Covid-19: How to restructure your business, loans and cash flows

An exploration of options available to organizations facing a cash crunch scenario and bracing themselves for oncoming waves of economic challenges

A global economic downturn following the COVID-19 pandemic is inevitable. Malaysia being part of the global economic eco-system will not be immune even if we can successfully navigate out of this healthcare conundrum. The International Monetary Fund (IMF) forecasts the global economy to contract sharply by 3% in 2020, much worse than during the 2008–09 financial crisis. The World Trade Organization predicts that global trade could fall by 13% to 32%, depending on the depth and extent of the global economic downturn. The full impact will not be known until the effects of the pandemic peak. Generally, a 2021 recovery is expected subject to the duration of the outbreak and effectiveness of policy responses in economies across the world.

The Malaysian Outlook

Based on data released by the Department of Statistic, Malaysia has recorded economic growth of 0.7% (GDP) in the first quarter of 2020 – the lowest since the third quarter of 2009. The loss from the pandemic is estimated at RM22.8 billion in economic output growth for the quarter. Other than the services sector which grew at 3.1% and the manufacturing sector at 1.5%, all other sectors recorded negative growth. Private final consumption expenditure in the first quarter of 2020 was mainly on essential products, such as food & non-alcoholic beverage, communication, housing, water, electricity and other fuels. Household consumption has reduced in petrol, travel, recreation, and outside food consumption.

Our tourism industry is one of the first economic casualty of COVID-19. This sector contributed 15.2% to Malaysia’s economy with a value of RM220.6 billion and employed 3.5 million people. 194 other industries are inter-connected with the tourism sector, such as wholesale & retail trade, transportation, food & beverages, accommodation, entertainment & recreation. These industries are badly affected due to the unprecedented decline in occupancy and patronization rates.

Other economic casualties of the pandemic include the manufacturing sector, mining & quarrying, construction and agriculture sectors which are equally affected by the prolonged movement control order, disrupted global demands for Malaysian outputs and volatile global commodity prices.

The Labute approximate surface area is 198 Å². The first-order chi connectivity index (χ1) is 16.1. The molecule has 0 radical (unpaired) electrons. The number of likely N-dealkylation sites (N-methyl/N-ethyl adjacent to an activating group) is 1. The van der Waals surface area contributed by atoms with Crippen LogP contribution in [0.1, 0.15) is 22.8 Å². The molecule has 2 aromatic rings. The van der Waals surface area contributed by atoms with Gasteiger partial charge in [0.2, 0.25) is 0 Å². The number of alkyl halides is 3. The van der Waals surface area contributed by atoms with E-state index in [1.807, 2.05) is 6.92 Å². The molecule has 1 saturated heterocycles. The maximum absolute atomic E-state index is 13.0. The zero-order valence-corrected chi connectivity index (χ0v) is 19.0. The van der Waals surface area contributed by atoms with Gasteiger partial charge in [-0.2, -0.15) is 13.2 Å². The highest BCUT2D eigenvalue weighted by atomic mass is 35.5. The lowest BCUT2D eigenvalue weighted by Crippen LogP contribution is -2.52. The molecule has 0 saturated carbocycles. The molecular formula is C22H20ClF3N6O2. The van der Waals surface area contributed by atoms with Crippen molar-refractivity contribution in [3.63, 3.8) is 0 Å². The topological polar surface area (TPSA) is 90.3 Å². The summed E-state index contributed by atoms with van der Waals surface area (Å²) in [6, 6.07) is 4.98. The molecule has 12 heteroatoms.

The Malaysian government has revised the country’s 2020 economic growth forecast to between negative 2.0% to 0.5%, in line with the World Bank’s estimates. An overall economic recovery to pre-pandemic momentum is expected to only begin in months if not years due to lingering uncertainty of potential contagion, lack of confidence, permanent closure of businesses and shifting behaviours of firms and households.

In the charts below, we attempt to illustrate the potential impact of COVID-19 and the possible recovery path of the various industries in Malaysia.

Challenges & Opportunities

The challenges companies are facing in the midst of the unfolding COVID-19 situation range from the downward trend in earnings, strained cash flow, increased supply chain interruptions, financing disruptions and increased health risk in continuing operations. The sooner an organization develops an effective strategy to navigate these adversities the better the chance it has in surviving the global economic downturn.

However, there are silver linings amidst the clouds. It is often facing adversities that one is pushed to find the resolve to implement change that eludes most during better times. For an organization to successfully navigate this difficult time, it will have to vigorously explore all available options and opportunities to preserve shareholders’ value by rationalizing the overall revenue channels/portfolios, identifying and addressing underperforming assets/operations, and most critically restoring cash to balance sheet. In cases where an organization is running the risk of default on payments of loans or trade debts, more drastic measures may need to be considered to avoid actions by lenders and/or creditors.

The options available to organizations may vary depending on the degree of “stress” they are experiencing in the current economic conditions. Amongst others, organizations may consider the following :

Operational reviews